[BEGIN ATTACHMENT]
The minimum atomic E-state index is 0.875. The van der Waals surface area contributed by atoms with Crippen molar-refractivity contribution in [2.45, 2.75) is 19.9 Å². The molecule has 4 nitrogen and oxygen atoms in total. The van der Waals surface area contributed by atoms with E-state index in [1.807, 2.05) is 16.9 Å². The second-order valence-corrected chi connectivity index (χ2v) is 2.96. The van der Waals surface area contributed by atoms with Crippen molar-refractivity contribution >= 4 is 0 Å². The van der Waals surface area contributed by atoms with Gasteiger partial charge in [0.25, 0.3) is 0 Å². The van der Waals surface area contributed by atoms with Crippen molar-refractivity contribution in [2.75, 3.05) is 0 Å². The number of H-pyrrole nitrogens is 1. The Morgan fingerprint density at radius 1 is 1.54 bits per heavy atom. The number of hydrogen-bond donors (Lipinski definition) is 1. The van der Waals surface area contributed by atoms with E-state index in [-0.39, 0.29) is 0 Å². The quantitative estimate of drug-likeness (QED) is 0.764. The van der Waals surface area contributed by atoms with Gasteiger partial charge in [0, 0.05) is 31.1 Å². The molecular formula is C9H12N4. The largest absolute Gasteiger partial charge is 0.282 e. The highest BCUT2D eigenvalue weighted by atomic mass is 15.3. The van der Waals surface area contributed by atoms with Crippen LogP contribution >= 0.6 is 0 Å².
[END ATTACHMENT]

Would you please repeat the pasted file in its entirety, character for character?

The minimum atomic E-state index is 0.875. The van der Waals surface area contributed by atoms with Crippen molar-refractivity contribution in [2.45, 2.75) is 19.9 Å². The molecule has 4 nitrogen and oxygen atoms in total. The van der Waals surface area contributed by atoms with E-state index in [1.807, 2.05) is 16.9 Å². The second-order valence-corrected chi connectivity index (χ2v) is 2.96. The van der Waals surface area contributed by atoms with Crippen molar-refractivity contribution >= 4 is 0 Å². The van der Waals surface area contributed by atoms with Gasteiger partial charge in [0.25, 0.3) is 0 Å². The van der Waals surface area contributed by atoms with Crippen molar-refractivity contribution in [2.75, 3.05) is 0 Å². The number of H-pyrrole nitrogens is 1. The Morgan fingerprint density at radius 1 is 1.54 bits per heavy atom. The number of hydrogen-bond donors (Lipinski definition) is 1. The van der Waals surface area contributed by atoms with E-state index in [-0.39, 0.29) is 0 Å². The quantitative estimate of drug-likeness (QED) is 0.764. The van der Waals surface area contributed by atoms with Gasteiger partial charge in [0, 0.05) is 31.1 Å². The molecular formula is C9H12N4. The largest absolute Gasteiger partial charge is 0.282 e. The highest BCUT2D eigenvalue weighted by atomic mass is 15.3. The van der Waals surface area contributed by atoms with Crippen LogP contribution >= 0.6 is 0 Å².